I spend a lot of time on my blog, writing about how walking stacks up as an exercise, how we can optimize our walking, and some of the physical health benefits we will see in ourselves by doing so including potential weight loss and reduced risk of digestive problems and diabetes as well as increased heart health. Another important aspect of accepting walking as a great exercise option is that walking is good for mental health as well.

How Common Are Mental Health Problems

The general understanding of mental health used to be rather binary, you either had mental health problems or you were ok. If you were unfortunate enough to be in the former, you could be labeled as crazy and that was it. Fortunately, thanks to the good work of organizations like Mind, it is understood that we all face mental health challenges, and much like our physical health, we may feel below our best from time to time. In this respect, Mental Health is more like an individual spectrum that we move up and down depending on our circumstances.

According to this survey completed in 2016, 1 in 6 people have suffered from common mental health problems such as anxiety or depression, with the total number of people suffering any mental health problems each year is as high as 1 in 4, that means 25% or a quarter of all people in the United Kingdom directly experience mental health problems each year.

What Can We Do

Although the number of mental health cases is staggering, the same research shows, only 1 in 8 of us are receiving treatment for mental health problems and it is usually treated with medication, this would suggest that around half of the people living with mental health problems are left untreated.

If you are suffering from mental health problems, in most cases the best thing you can do is speak to a professional. However, the good news is that there are things you can do to improve your own mental health.

This paper published in 2006, includes walking in its list of aerobic exercises that have been proven to reduce anxiety and depression. The article goes on to say “Exercise improves mental health by reducing anxiety, depression, and negative mood and by improving self-esteem and cognitive function. Exercise has also been found to alleviate symptoms such as low self-esteem and social withdrawal.” before recommending that all mental health professionals promote a list of benefits from regular exercise including stress relief and an improvement in mood.

I also recently read about a study in Scotland that completed a total of 285k scans on 3371 unique participants and concluded that physical activity had a significant benefit on mental health. While I cannot find the paper to back this up, I am willing to believe it as it fits the narrative being told by many experts.

So the short answer is you should exercise more and when we say exercise, of course, we are looking at the magic of walking.

So What Is The Problem?

When you get stressed or if you have anxiety in the age of Netflix, computer games, and internet enlightenment, it is easy to  “veg out”. Unfortunately vegging out is not one of your five a day and it means you are sedentary. The problem is compounded for many as more of us are working from so we are losing those walking opportunities just going to and from work.

The cold and dark winter evenings, kids going mental, and too much to do can also be reasons why we do not take a walk every day.

What Should We Do?

  • There is nothing more important than your health so you should set aside time every day to make walking your priority.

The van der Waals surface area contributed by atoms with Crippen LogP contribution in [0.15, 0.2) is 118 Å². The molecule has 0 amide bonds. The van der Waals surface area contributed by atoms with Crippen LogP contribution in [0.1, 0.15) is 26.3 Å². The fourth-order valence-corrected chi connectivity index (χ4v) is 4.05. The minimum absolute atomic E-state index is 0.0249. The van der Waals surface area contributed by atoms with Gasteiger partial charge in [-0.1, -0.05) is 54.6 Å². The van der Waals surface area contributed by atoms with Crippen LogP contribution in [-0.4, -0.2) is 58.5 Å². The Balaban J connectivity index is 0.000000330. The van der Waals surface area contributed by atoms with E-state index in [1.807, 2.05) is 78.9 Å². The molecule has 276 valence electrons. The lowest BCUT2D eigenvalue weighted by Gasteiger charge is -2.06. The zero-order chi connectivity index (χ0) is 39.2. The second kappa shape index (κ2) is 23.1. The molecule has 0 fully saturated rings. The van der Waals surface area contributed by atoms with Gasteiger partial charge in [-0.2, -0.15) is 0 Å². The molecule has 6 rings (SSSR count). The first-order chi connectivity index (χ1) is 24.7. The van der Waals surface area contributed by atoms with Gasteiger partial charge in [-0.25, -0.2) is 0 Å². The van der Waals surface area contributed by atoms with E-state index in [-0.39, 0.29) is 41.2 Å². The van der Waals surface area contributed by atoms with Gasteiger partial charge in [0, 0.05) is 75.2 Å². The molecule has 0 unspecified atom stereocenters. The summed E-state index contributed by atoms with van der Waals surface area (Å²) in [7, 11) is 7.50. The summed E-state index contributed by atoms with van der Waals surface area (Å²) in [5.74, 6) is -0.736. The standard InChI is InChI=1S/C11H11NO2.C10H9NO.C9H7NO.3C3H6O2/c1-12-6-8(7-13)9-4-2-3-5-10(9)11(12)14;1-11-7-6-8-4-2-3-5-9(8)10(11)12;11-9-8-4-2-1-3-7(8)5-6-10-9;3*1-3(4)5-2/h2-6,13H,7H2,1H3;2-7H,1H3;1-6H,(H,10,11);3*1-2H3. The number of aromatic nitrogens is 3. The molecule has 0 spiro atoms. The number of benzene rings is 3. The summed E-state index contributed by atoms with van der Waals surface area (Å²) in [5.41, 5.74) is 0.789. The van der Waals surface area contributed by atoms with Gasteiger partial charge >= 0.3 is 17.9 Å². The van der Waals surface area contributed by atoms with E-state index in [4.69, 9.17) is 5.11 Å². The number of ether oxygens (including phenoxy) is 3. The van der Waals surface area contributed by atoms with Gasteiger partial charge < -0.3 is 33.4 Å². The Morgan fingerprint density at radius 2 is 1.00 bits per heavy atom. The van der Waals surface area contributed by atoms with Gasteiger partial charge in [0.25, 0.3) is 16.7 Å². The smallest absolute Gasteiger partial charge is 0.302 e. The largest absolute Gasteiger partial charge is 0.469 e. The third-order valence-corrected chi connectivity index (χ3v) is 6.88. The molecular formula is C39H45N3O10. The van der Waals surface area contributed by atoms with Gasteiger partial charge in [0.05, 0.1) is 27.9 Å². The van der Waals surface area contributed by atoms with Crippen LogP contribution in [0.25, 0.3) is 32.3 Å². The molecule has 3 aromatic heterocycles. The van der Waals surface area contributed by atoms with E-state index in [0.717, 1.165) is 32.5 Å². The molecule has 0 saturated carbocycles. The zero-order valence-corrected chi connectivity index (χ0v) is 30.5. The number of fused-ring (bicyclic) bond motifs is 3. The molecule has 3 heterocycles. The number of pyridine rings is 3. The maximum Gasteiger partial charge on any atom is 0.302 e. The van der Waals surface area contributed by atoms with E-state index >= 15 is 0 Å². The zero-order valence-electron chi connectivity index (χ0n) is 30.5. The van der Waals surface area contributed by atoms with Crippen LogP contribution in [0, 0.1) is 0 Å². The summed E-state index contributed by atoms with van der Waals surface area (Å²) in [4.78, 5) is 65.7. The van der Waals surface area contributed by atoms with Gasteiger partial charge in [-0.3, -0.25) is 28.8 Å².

• Make your mindset about consistency and progress – walk every day and try to improve something on the day before, more steps, walk faster, take a route with more incline
  • Get back on the horse – if you miss a day, a week, or even a month, do not accept failure… get back on it, do it again.

Excuse Busters

There are very few excuses I will accept for not being able to walk to improve mental health, let’s look at a few.

I have got too much work to do: Nothing is as important as your health, if you set aside time to walk each day, I promise you will find the time to get your work done.

The kids are running a riot: You can take them with you on your walk or leave them with the other parent for a bit. Some people say you can’t pour from an empty cup, I like to use the oxygen mask on an airplane metaphor, “adjust your own mask before helping others” You should always ensure your health is a priority or you could lose the ability to help others.

I live in a concrete jungle, there is nowhere decent to walk: You can literally walk anywhere, if you live in a city there may not be nice views, but there may be parks, nice buildings or you can people watch. The important thing is you are getting out, raising your heart rate, and tackling mental health head-on.

It’s cold/raining/dark outside: If you absolutely must, you can walk on the spot while watching TV, walk up the stairs a bunch of times or walk backward and forwards in the biggest room of the house.

I have no energy: Probably because you don’t do enough exercise, you are only adding to my argument.

Make Walking Your Go-To Mental Health Maintenance.

We now know that mental health problems are extremely common, that exercise helps combat mental health problems, that walking is a good exercise for it, and that I don’t like excuses. So what is next?

The NHS in the UK recommends about 150 minutes of exercise per week, while 10000 steps a day is also a number we regularly hear. At Forty Thousand Footsteps, we take a raising your game approach. Start off with what you are capable of and aim for consistency first and foremost, from there, you can increase your effort every day.

The experts are telling you, you will feel better about it so what are you waiting for?